1821- Our History interpreted in Fashion
Is it possible to imagine pleats and volumes without contemplating the 400 symbolic pleats of the kilt-like ’Fustanella’ garment, or artisanal finishes without harking back to those seen in traditional Doulamas coats? The year 1821 had a tremendous impact on shaping the story of modern Greece. It is the year when, after centuries of Ottoman rule, a rebellion erupted that subsequently led to the establishment of the country the way we know it now. The various illustrations depicting this period have been a substantial source of design inspiration for Greek fashion. To commemorate these historic events, we step inside some of our most current collections to rediscover concealed references to folk costumes. All of the pieces featured here are special keepsakes, preservers of vital fashion narratives that offer up something to think about for today.
The “fustanella”-inspired pleated silhouette of the Esther dress
The volume of a pleated fustanella, a kilt-like garment with its 400 symbolic pleats representing the 400 years of Ottoman occupation, served as an inspiration for the Esther dress, which is made of ivory georgette fabric and pleated throughout, adding texture and movement. Worn by the emblematic Greek Evzones, the fustanella has come to be understood as a symbol of valiance, bravery, and resistance. Although its origins are widely contested by historians, archaeological evidence painted on vases from the Byzantine period shows the fustanella was in use in Greek territories in the 12th century AD whilst kilt-like garments were seen on sculptures found in the Attica region dating back to the 5th century BC.
The handmade gold embroidery of the Anthea caftan and Rhea top
The structured and sleek looks of the Anthea caftan and Rhea top are rooted in craftsmanship. Cut from raw silk in ivory, they’re both decorated with gold artisanal embroidery of ornamental patterns, at the neckline and hem. Embroidery production flourished greatly in Greece from the 17th to the 19th century, during the period of Ottoman rule. These embroideries were woven by women –often offered as the bride's dowry-, using silk and gold thread (always coloured with natural dyes) on fine cotton. Greek embroidery is distinctive for borrowing motifs from different sources and combining them in rich variations. Each motif symbolizes something different and is part of an intricate and fascinating code derived from traditional costumes and centuries of history. These mixed influences, arising from the long and complex history of Greece and the Balkans – passing from the Byzantine era and various Western occupations to Ottoman rule – were assimilated and amalgamated into the character and lifestyle of local societies.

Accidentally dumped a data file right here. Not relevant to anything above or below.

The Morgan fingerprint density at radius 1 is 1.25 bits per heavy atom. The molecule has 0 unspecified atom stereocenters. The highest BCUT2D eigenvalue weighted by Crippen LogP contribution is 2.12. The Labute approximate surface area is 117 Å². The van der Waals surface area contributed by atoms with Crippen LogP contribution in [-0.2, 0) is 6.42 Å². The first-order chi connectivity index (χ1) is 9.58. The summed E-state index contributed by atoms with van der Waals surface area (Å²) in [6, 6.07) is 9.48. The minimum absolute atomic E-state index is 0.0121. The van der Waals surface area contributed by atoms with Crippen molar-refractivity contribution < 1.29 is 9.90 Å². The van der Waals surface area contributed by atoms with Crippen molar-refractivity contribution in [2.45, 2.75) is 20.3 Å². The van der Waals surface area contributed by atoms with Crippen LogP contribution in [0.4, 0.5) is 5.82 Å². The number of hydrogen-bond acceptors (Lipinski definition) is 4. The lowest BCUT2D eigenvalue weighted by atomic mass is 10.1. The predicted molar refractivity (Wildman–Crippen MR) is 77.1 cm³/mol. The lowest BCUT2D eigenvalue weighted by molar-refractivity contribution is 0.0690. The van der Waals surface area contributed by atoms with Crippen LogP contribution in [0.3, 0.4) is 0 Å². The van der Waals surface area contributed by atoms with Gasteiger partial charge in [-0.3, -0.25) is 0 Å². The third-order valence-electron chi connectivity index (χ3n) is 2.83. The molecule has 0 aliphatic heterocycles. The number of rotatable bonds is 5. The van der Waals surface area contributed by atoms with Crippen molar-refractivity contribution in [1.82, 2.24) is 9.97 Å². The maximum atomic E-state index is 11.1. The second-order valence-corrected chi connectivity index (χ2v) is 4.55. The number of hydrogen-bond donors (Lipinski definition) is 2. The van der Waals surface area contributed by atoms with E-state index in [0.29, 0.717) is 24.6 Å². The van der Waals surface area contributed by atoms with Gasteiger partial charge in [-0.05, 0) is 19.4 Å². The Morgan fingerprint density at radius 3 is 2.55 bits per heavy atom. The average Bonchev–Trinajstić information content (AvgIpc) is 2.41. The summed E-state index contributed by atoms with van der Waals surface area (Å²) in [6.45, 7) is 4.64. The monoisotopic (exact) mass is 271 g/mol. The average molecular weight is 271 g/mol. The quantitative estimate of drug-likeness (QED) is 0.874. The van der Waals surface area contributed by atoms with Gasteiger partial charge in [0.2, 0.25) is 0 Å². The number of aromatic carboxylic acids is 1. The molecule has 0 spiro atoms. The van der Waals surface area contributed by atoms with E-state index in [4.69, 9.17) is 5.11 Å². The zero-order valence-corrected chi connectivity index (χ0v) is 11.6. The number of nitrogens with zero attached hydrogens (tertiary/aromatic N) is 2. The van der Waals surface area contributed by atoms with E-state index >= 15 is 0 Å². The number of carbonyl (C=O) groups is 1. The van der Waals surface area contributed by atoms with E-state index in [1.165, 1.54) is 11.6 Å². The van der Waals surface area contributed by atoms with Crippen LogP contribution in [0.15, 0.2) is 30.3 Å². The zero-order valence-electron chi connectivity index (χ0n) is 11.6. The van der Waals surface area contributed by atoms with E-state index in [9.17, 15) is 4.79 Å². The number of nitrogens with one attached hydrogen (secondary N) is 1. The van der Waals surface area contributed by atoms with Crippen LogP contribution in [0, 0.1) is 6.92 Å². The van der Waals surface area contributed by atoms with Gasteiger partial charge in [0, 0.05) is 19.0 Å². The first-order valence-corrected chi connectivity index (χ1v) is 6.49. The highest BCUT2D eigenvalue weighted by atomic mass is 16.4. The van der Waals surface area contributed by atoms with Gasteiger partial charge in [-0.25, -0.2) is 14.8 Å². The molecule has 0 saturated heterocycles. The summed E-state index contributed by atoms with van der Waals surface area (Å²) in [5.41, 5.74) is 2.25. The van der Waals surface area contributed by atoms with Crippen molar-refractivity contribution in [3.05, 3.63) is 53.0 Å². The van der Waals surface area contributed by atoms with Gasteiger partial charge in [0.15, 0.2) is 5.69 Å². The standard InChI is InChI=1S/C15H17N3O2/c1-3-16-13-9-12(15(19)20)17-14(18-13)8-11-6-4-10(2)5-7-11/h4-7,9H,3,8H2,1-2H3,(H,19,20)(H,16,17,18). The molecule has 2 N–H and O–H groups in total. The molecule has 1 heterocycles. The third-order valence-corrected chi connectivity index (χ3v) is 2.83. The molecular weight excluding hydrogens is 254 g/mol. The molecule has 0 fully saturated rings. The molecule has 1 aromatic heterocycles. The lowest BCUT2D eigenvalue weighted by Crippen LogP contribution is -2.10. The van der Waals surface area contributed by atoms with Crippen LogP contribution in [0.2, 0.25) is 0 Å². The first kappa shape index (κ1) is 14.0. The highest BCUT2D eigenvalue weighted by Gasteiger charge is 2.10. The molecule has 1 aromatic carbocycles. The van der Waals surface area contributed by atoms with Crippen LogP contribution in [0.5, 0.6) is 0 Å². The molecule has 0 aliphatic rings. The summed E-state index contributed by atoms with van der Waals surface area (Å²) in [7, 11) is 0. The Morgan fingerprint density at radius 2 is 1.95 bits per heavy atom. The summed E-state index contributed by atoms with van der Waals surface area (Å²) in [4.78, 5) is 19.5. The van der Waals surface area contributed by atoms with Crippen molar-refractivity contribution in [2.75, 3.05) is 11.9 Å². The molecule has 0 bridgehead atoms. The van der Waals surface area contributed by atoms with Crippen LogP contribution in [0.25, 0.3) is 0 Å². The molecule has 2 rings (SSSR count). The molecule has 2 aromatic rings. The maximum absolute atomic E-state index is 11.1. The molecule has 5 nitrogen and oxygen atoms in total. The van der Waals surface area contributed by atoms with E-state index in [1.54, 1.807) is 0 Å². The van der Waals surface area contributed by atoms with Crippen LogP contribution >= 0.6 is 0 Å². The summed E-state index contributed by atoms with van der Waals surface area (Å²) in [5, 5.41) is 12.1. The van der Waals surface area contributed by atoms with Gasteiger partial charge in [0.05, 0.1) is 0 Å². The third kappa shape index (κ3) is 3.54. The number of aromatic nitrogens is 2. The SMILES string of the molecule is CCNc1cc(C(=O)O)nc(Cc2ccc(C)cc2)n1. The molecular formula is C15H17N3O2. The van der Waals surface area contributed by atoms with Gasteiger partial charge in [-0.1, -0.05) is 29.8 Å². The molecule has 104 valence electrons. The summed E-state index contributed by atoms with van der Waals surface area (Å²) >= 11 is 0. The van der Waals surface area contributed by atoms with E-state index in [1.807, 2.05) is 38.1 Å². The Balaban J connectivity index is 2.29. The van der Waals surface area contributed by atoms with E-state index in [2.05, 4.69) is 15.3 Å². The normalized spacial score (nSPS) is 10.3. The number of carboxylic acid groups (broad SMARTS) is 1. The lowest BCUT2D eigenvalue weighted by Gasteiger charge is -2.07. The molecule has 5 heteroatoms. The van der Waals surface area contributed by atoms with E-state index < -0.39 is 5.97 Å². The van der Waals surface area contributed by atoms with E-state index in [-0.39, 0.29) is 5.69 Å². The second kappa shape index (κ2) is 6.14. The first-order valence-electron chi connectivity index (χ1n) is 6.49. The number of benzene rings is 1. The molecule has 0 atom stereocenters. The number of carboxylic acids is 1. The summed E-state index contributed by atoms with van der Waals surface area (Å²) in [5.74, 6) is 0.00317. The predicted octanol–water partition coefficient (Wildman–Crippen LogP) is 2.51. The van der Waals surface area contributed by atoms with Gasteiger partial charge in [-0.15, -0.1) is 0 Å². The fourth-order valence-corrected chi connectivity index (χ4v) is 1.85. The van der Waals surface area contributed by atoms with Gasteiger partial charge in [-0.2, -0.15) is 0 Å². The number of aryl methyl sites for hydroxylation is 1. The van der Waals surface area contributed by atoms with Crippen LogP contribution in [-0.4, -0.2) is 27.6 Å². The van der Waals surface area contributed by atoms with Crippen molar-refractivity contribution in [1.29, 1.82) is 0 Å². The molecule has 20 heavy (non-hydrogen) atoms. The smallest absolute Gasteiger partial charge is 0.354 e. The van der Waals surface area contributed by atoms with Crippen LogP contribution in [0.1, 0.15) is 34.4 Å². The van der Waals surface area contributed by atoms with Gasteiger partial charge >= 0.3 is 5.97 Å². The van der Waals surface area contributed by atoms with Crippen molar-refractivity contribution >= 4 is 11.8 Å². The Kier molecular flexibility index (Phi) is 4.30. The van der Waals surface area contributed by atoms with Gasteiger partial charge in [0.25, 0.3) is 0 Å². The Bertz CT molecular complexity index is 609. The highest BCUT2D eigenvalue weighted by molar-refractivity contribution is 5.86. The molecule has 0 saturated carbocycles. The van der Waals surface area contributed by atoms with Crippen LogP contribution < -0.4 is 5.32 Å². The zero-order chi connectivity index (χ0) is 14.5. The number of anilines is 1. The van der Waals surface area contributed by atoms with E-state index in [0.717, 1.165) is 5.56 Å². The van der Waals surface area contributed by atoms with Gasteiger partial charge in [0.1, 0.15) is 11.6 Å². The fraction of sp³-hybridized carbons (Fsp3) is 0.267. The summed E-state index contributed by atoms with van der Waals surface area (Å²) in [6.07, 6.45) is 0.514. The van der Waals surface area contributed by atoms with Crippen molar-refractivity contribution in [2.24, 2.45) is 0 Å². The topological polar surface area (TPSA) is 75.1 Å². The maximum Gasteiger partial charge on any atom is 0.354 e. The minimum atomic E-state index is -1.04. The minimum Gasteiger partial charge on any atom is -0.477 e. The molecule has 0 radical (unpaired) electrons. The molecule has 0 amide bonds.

The “doulamas”-inspired artisanal finishes of the Thysano dress
Cut from jersey in an orange clay hue, the Thysano dress has a fitted sleeveless silhouette defined by a tasseled, embroidered, corset-inspired belt, which is a nod to the traditional Balkan doulamas coats’ striped finishes. In the Turkish dictionary “dolama” means wrap. The doulamas was an exceptional garment worn by men and women, during the Ottoman Empire Period, presenting geographical class and other interesting variations. Its summer version is similar in design to the field uniform adopted by the Evzones regiments and the ceremonial Presidential Guard today. A garment made with great skill and precision, that originates in the past but still inspires!
The navy & ivory colour palette of the Hera blouse and Abaton trousers
The Zeus+Δione signature "spathoto" silk is woven on an ivory base with navy stripes, taking its cues from the original colour of the Greek flag along with its contemporary counterpart. Blue and white are the national colours of Greece, as blue symbolizes the sky and seas and white denotes the purity of the Greek independence struggle. Because of the use of the word 'cyan' (Greek: κυανός, Kyanos), which can also mean 'blue' in Greek, the exact shade of blue remains ambiguous. Although it implies the use of a light shade of blue.
The gold-plated “porpi” of the Anthemis belt
The ‘Anthemis’ belt’s slim design is topped with two mirrored gold-tone paisleys, an ornament inspirited by “Porpi” (Fibula - buckle), a jewel–part of the Greek folklore costume that was worn around the woman's waist joining the two ends of the belt. The most popular buckles, the Epirotic ones, were made using the repoussé technique and were decorated with the usual traditional motifs such as roses, rosettes and paisleys. The construction material was silver and had taken its golden shade by sandblasting. In the Greek tradition the silver “Porpi” was one of the basic dowries of the bride and was mentioned in various folklore songs.
The flowery embroidery of the Oracle caftan and Sapfo blouse
Cut from pure linen, the 'Oracle' caftan and ‘Sapfo’ blouse, are intricately embroidered at the yoke with blooms. Similarly, the neckline, hemline and cuffs of the Athenian ‘Amalia’ Costume’s jacket were often lavishly embroidered with stylized flowers, an elaborate combination of symmetrical spiralling motifs and flowering branches and flower ornaments, which were stylized in geometric patterns.